The wine industry is constantly changing and evolving as new methods are being developed and adopted. However, there are a few external influences of recent years that are helping to shape the wine world. Here are some of the extreme changes in the areas of viniculture, and the marketing & sales of wine, due to technological progress.
Technology in the vineyard
No surprise that at the top of the topics is technology. Winemakers and grape growers are taking to the air (albeit from a screen) and embracing the uses of drones and other technological equipment involving robotics among the vines. The availability of advanced technology nowadays is assisting in and improving the grape growing process.
Sensors at ground level are assisting with soil management and informing the grape growers with vital information such as soil moisture content and when is the optimal time to water the vines. In the skies the drones can check and detected for signs of disease and drought, as well as gathering data regarding the ripeness of the fruit. And at ground level robots move in-between the wines (with their scissor-like hands) roaming through the vineyards pruning vines.
Emerging new wine regions due to Climate change
Climate change has had a great impact on the wine industry. Best practices, within the vineyards, of long-a-go are having to be redesigned and managed in this ever-changing climate. Now due to this change in the climate, new wines regions are emerging from countries who no one would ever have thought would have been on the world wine map. Countries like the Netherlands, Sweden, and Norway are now starting to produce some first-class wines. While in the established wine world, wineries are heading to higher grounds and altitudes to try and combat some of the effects that climate change is having in their areas.
The findings of these wineries at high altitudes conclude that because of the altitude the grapes are exposed to lower temperatures and higher solar radiation, the UV rays can infiltrate the skins more effectively, thus ripening the of the seeds occurs. As well as the skins reaction to the UV rays makes them grow thicker.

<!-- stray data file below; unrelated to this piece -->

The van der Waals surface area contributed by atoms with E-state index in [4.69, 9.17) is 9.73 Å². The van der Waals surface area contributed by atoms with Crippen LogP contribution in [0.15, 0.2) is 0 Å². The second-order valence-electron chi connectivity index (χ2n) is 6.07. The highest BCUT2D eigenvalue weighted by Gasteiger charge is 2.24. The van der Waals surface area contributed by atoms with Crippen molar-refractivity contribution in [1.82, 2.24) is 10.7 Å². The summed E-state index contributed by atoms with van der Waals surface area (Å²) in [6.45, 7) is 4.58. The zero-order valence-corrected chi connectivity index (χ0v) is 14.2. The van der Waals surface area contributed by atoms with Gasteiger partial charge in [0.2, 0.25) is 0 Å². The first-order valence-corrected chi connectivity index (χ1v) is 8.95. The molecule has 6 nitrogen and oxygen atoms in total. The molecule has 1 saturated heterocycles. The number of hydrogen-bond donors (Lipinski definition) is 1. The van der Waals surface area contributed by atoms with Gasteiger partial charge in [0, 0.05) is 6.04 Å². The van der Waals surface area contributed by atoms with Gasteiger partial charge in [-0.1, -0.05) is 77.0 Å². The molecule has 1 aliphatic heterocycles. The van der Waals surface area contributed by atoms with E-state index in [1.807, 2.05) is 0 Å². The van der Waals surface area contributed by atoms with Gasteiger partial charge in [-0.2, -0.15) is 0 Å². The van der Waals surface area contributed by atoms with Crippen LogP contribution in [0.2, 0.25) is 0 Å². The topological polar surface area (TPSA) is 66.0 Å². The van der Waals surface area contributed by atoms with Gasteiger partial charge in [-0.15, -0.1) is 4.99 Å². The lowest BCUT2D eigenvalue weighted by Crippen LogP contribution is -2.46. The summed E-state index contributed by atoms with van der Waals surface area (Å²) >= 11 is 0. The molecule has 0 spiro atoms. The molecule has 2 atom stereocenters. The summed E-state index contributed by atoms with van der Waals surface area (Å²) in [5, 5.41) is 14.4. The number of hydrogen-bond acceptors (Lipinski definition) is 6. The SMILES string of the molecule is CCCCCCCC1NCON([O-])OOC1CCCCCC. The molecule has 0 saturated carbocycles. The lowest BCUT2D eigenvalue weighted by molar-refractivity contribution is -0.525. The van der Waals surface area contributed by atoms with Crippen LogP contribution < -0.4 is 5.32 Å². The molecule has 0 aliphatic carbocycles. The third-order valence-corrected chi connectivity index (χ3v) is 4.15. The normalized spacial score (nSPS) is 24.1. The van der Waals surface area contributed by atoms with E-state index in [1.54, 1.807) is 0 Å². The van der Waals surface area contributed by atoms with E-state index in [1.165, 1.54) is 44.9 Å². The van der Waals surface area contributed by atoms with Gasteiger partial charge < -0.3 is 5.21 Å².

The effects of the UV rays on the grapes coupled with sometimes limited water resources at higher altitudes leads to a higher ratio of flavour producing compounds to water within the grape, which leads to the grapes showing more concentrated flavours in their wines. And the thicker skins means that when it comes to the winemaking steps of soaking and fermentation, a richer flavour and a higher intensity of phenolics develop.
Sustainability and the growth in popularity in eco-friendly wine
Sustainable farming methods are on the rise with winemakers now opting to use solar power in their wineries and or using eco-friendly solutions for their logistics needs, both which help to minimize their carbon footprints. The millennial generation is now also catching onto this trend and opting only to buy wines which state (on the label) that it is organic, sustainable, and eco-friendly.
New trends in taste
The consumption of wine in China is on the rise, thanks largely to younger female millennials. Previously in China, mainly only red wines from high-end producers from areas like Burgundy and Bordeaux were purchased. However nowadays the younger generation are opting for white wines and are keener to try new and different varietals. This upsurge has increased the demand for wine and countries like Australia are particularly benefiting and making inroads into this previously untapped market.
Local Chinese wine producers are also now shifting their focus away from mainly reds and looking to the future and the current trends developing within their own country, they are now producing world-class whites.
Another trend which has seen an upsurge in popularity is that of low alcohol and non-alcoholic wines. Producers are pushing the boundaries and producing wines either low in alcohol or alcohol free while at the same time still retaining a balanced and complexity in the wine.
In a study of drinkers who drank red wine, gin, and non-alcoholic red wine. The people who drank the non-alcoholic wines showed blood pressure levels significantly lower than those who consumed the red wine and gin. Thus, concluding a lower ABV in your drinks, is healthier for you.
Re-inventing the wine bottle
The traditional 750ml glass bottles have been the standard for wine since the beginning, but now may be on the decline in popularity in the single serve wine department. Nowadays, ‘wine in a can’ or ‘aluminum bottle’ are on the rise and gradually being seen on the shelves in some countries.
Perhaps this trend has to also do with how the younger generations are moving away from caring about appellations or fermentation (something the mature consumer would consider when making a purchase) but are rather opting for ‘easily approachable’, and the fun and cheeky brands with great tasting wine.
The wine industry is changing and what an exciting time it will be over the next few decades to see even more new waves of technology enter the market and industry and how it will forever change the landscape of the industry as we know it.